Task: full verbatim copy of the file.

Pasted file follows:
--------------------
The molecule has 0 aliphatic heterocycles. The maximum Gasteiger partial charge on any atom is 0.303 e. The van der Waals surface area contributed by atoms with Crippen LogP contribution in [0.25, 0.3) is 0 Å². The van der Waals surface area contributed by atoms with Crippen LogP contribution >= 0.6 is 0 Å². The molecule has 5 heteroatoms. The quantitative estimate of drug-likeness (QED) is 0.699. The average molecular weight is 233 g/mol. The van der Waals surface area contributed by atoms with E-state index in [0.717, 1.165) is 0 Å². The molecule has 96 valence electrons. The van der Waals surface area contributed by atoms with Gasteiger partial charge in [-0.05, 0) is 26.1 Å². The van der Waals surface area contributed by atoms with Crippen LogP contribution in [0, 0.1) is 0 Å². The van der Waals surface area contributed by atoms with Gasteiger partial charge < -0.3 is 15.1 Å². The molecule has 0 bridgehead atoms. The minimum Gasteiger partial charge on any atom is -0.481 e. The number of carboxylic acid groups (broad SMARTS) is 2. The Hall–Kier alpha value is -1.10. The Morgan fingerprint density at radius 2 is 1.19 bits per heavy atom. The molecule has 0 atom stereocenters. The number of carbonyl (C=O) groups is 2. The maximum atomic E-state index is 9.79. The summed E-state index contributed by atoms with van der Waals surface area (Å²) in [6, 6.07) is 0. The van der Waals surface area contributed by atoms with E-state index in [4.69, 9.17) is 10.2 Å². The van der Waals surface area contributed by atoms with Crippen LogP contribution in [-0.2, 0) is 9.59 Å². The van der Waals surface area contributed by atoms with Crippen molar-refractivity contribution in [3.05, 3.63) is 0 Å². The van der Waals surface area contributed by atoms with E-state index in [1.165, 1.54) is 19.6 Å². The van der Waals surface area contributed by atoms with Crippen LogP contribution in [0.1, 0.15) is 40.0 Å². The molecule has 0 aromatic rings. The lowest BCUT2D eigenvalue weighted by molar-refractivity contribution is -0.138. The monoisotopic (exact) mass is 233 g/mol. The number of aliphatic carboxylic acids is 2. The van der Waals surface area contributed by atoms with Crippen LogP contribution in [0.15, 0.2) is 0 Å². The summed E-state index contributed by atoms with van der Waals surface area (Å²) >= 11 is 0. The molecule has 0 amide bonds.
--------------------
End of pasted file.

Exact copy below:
The molecule has 0 aliphatic heterocycles. The maximum Gasteiger partial charge on any atom is 0.303 e. The van der Waals surface area contributed by atoms with Crippen LogP contribution in [0.25, 0.3) is 0 Å². The van der Waals surface area contributed by atoms with Crippen LogP contribution >= 0.6 is 0 Å². The molecule has 5 heteroatoms. The quantitative estimate of drug-likeness (QED) is 0.699. The average molecular weight is 233 g/mol. The van der Waals surface area contributed by atoms with E-state index in [0.717, 1.165) is 0 Å². The molecule has 96 valence electrons. The van der Waals surface area contributed by atoms with Gasteiger partial charge in [-0.05, 0) is 26.1 Å². The van der Waals surface area contributed by atoms with Crippen LogP contribution in [0, 0.1) is 0 Å². The van der Waals surface area contributed by atoms with Gasteiger partial charge < -0.3 is 15.1 Å². The molecule has 0 bridgehead atoms. The minimum Gasteiger partial charge on any atom is -0.481 e. The number of carboxylic acid groups (broad SMARTS) is 2. The Hall–Kier alpha value is -1.10. The Morgan fingerprint density at radius 2 is 1.19 bits per heavy atom. The molecule has 0 atom stereocenters. The number of carbonyl (C=O) groups is 2. The maximum atomic E-state index is 9.79. The summed E-state index contributed by atoms with van der Waals surface area (Å²) in [6, 6.07) is 0. The van der Waals surface area contributed by atoms with E-state index in [4.69, 9.17) is 10.2 Å². The van der Waals surface area contributed by atoms with Crippen LogP contribution in [-0.2, 0) is 9.59 Å². The van der Waals surface area contributed by atoms with Crippen molar-refractivity contribution in [3.05, 3.63) is 0 Å². The van der Waals surface area contributed by atoms with E-state index in [1.165, 1.54) is 19.6 Å². The van der Waals surface area contributed by atoms with Crippen LogP contribution in [0.1, 0.15) is 40.0 Å². The molecule has 0 aromatic rings. The lowest BCUT2D eigenvalue weighted by molar-refractivity contribution is -0.138. The monoisotopic (exact) mass is 233 g/mol. The number of aliphatic carboxylic acids is 2. The van der Waals surface area contributed by atoms with Crippen LogP contribution in [0.15, 0.2) is 0 Å². The summed E-state index contributed by atoms with van der Waals surface area (Å²) >= 11 is 0. The molecule has 0 amide bonds.